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  • The Fugitive

    The Fugitive


    Just a great 90s action thriller. Exemplary storytelling that really kept me engaged as it puts our main protagonist in quite a bind. It's also aided by really good performances from Harrison Ford and Tommy Lee Jones. Starts off really strong and while it doesn't maintain that level all the way through, it was entertaining and well worth a watch. Plus, I now know where that common "I don't care" gif comes from.

  • Aloha



    I'm a fan of Emma Stone, but I'd be remiss if I didn't mention how terribly miscast she was. Having her character, Allison Ng, over explain that she is one quarter Chinese and one quarter Hawaiian just made it worse.

    A movie headlined by a big name cast that yielded weak results. This felt like it didn't have a sense of direction most of the time. Everything involving Bill Murray's character and the launch of a satellite just didn't work at all. It's an unfortunate misfire.

  • Laurel Canyon

    Laurel Canyon


    Imagine Christian Bale as your psychiatrist. There's a lot of fanfic potential there. 

    This was actually much better than I thought. It's well directed by Lisa Cholodenko, has a great cast and some good music. It's observations of a well-to-do "textbook" couple beginning to expand their horizons and confront feelings that are foreign to them are for the most part done well. Though with a more polished script, I think this could've been great. I did also want a bit more from the ending.

  • The Hunt for Red October

    The Hunt for Red October


    Early on I knew this wasn't going to be for me. The drama felt dead on arrival and the naval jargon certainly didn't liven things up. I think it took way too long establishing the main plot and for that reason, the movie felt excruciatingly long. As for the score, most of the time it was either nonexistent or extremely grating with its choice of music. It was nice seeing an older Sean Connery, but yeah I didn't get much out of this.

  • Modern Times

    Modern Times


    Another work of genius from Charlie Chaplin. It still amazes me that he's directed, produced, written, starred and even composed for not only this film but so many others in his celebrated filmography.

    Very entertaining from start to finish as we see Chaplin perform his signature slapstick. So many moments where I was marveled at his performance, the timing and visual gags were impeccable. Not my favourite film of his but it was certainly an enjoyable experience.

  • Aziz Ansari: Right Now

    Aziz Ansari: Right Now


    Really enjoyed this standup special from Aziz Ansari. Not only did it manage to make me laugh but it also got introspective, which is something I don't expect at all with comedy specials. Really felt like it came from the heart. Not to mention it's well directed (come back to film, Spike Jonze). I know Ansari may be a polarizing individual for some, but I'm happy to see that he's moved on and hopefully keeps getting better going forward.

  • After the Wedding

    After the Wedding


    Haven't seen the Danish film this is a remake of so I can't compare. This really gets by thanks in large part to the performances of Michelle Williams, Julianne Moore and Billy Crudup, who all get the job done as expected. While some of the revelations sparked engagement in the film, the stale direction and slow pace prevented it from being something memorable.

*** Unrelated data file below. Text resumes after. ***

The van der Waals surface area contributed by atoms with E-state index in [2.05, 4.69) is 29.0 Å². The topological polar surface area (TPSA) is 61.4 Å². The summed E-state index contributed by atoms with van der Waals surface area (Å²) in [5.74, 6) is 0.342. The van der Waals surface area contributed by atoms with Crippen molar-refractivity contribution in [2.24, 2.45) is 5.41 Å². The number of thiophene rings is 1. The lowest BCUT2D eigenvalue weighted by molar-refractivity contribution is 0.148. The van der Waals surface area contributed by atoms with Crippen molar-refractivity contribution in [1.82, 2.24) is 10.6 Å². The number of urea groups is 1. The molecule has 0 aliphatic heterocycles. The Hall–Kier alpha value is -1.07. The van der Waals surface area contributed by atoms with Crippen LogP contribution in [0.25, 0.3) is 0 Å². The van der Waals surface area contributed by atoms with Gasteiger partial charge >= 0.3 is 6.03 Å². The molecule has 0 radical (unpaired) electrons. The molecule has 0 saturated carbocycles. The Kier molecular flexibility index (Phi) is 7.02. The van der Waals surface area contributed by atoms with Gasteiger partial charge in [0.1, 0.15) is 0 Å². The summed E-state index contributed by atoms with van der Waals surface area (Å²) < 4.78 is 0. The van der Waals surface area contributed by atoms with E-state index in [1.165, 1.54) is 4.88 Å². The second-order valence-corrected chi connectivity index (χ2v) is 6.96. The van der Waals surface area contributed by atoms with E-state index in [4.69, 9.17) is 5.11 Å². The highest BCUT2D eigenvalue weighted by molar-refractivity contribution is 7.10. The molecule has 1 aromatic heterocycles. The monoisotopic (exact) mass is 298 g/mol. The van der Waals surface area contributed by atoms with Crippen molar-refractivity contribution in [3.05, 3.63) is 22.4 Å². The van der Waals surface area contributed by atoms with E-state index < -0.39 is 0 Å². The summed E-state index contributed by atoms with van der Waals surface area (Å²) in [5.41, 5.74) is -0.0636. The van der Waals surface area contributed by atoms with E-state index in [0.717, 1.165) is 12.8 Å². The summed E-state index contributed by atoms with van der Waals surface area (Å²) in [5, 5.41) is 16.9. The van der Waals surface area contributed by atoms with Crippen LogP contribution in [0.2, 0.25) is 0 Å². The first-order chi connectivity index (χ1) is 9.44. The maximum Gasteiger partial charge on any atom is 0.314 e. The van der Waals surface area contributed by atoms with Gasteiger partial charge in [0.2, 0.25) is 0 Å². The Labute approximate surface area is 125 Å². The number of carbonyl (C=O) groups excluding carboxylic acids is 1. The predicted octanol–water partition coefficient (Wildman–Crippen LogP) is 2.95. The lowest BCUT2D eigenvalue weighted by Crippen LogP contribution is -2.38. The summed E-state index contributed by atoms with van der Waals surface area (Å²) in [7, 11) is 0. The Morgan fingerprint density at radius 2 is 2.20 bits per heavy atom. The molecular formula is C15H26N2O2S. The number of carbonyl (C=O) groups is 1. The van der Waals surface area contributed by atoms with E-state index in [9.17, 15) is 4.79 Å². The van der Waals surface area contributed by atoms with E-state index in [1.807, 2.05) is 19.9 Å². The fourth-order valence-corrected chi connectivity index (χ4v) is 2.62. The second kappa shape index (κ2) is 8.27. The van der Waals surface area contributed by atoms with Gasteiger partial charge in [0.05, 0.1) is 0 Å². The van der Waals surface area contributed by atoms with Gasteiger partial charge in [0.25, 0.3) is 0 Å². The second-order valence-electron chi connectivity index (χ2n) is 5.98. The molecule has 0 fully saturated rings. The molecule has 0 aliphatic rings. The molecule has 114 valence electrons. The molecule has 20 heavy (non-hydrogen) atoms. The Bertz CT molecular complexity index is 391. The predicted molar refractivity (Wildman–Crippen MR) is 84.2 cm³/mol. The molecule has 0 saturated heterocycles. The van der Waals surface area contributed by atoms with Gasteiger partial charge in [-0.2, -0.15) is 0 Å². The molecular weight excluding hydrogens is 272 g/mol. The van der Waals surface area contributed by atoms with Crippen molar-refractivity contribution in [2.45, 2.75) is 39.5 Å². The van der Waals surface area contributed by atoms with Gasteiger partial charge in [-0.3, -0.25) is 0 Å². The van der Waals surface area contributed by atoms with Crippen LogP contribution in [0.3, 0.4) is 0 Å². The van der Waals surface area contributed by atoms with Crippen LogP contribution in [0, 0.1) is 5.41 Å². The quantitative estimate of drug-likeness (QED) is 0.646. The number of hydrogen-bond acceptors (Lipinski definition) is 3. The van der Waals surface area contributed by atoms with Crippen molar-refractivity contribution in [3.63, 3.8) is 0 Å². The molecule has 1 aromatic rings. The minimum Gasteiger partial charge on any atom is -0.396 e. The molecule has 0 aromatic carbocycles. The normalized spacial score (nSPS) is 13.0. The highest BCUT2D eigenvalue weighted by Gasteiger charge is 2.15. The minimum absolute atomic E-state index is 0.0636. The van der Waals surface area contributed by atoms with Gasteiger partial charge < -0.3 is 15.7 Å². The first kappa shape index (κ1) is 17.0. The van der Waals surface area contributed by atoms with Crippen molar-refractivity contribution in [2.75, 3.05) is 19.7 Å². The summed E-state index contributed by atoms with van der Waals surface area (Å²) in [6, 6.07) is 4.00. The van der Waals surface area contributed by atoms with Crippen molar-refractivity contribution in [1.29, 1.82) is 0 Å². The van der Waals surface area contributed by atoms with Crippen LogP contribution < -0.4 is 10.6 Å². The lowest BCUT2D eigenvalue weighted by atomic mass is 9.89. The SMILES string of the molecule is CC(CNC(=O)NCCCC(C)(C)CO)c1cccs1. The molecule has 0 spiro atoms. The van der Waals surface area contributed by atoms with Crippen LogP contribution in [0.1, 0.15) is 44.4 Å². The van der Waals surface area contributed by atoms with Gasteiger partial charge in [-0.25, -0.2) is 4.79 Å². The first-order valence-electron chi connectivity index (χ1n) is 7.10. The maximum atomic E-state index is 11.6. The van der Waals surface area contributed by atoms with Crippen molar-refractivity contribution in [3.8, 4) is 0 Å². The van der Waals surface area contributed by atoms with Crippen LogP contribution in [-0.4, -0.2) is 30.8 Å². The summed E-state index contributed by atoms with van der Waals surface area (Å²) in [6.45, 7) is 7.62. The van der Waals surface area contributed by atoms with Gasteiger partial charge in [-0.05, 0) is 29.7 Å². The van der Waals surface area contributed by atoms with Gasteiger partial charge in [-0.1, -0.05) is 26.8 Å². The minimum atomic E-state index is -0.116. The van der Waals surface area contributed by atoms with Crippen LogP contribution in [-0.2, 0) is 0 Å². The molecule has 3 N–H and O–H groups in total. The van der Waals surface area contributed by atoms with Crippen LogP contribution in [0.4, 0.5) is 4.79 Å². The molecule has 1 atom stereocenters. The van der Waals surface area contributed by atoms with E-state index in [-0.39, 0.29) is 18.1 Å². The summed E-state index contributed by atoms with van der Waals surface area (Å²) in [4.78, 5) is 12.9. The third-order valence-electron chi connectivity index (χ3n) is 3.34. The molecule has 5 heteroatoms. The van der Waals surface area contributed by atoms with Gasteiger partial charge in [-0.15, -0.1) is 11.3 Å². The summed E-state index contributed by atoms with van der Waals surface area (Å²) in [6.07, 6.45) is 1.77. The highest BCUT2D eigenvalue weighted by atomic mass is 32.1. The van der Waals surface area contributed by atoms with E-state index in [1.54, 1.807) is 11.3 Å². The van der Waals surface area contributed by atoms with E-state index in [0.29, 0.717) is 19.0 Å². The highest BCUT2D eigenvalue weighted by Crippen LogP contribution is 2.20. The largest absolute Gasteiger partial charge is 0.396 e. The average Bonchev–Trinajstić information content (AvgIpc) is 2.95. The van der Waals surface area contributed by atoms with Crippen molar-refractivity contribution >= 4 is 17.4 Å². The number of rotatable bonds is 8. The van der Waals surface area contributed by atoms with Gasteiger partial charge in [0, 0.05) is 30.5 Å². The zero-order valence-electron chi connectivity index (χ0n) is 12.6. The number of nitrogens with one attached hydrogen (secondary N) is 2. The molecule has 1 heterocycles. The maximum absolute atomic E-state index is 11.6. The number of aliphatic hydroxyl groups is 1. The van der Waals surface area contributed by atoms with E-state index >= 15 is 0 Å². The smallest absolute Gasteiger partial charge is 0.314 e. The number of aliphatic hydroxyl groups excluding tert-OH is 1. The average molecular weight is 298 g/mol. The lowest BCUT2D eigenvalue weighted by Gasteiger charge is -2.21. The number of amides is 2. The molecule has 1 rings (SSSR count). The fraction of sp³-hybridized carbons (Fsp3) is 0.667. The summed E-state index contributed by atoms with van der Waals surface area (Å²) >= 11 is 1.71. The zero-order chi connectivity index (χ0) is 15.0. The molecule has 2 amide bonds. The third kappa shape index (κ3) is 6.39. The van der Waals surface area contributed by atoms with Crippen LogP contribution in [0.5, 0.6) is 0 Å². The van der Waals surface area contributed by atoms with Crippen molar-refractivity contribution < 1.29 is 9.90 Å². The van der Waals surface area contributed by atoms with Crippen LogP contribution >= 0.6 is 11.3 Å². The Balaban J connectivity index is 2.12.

• My Neighbor Totoro

    My Neighbor Totoro


    As warm and fuzzy as Totoro and Catbus.

    Very wholesome and magical tale of familial love and discovery. It was such a pleasure and delight revisiting this. I forgot how good the music was!

  • The King of Staten Island

    The King of Staten Island


    Strongest work I've seen from Judd Apatow. I think the fact that this was in parts a personal story made it feel much more relatable than the straight comedies he's known for. This is the first starring role I've seen from Pete Davidson and the guy deserves praise. Even though he's basically playing himself, I never felt that to be an issue. It's a fully fleshed out character and the film does a great job navigating through various life problems.

  • I Lost My Body

    I Lost My Body


    That hand needs a thorough wash more than anything.

    Unique, contemplative and subtle, I just wish I was more invested in the story. I loved the way the narrative was structured and how it all came together near the end. My favourite aspect was the music, so beautiful.

  • Weathering with You

    Weathering with You


    "The world's crazy. Always has been, always will be." 

    There's no one doing it like Makoto Shinkai right now, a true visionary. Yet another highly ambitious original film combining coming of age drama, romance and fantasy. It's a personal story focusing on two youths but at the same time feels so large in scope. Definitely not for everyone, but this was right up my alley and unsurprisingly it brought out the feels. No words can do the animation justice, so…

  • Sicario



    "Go ahead and finish your meal."

    Holds up very well on rewatch and I love how the best parts aren't the action sequences. I think that's when you know there's more to it than it being just another action-thriller. Sure-handed direction, visually arresting cinematography, an ominous score and great performances especially from Emily Blunt and Benicio del Toro all make this a captivating film worthy of the praise it's gotten.

    Del Toro as Alejandro is my favourite aspect. Perfectly cast and the way they play up the mysterious factor throughout till the very end is utter brilliance.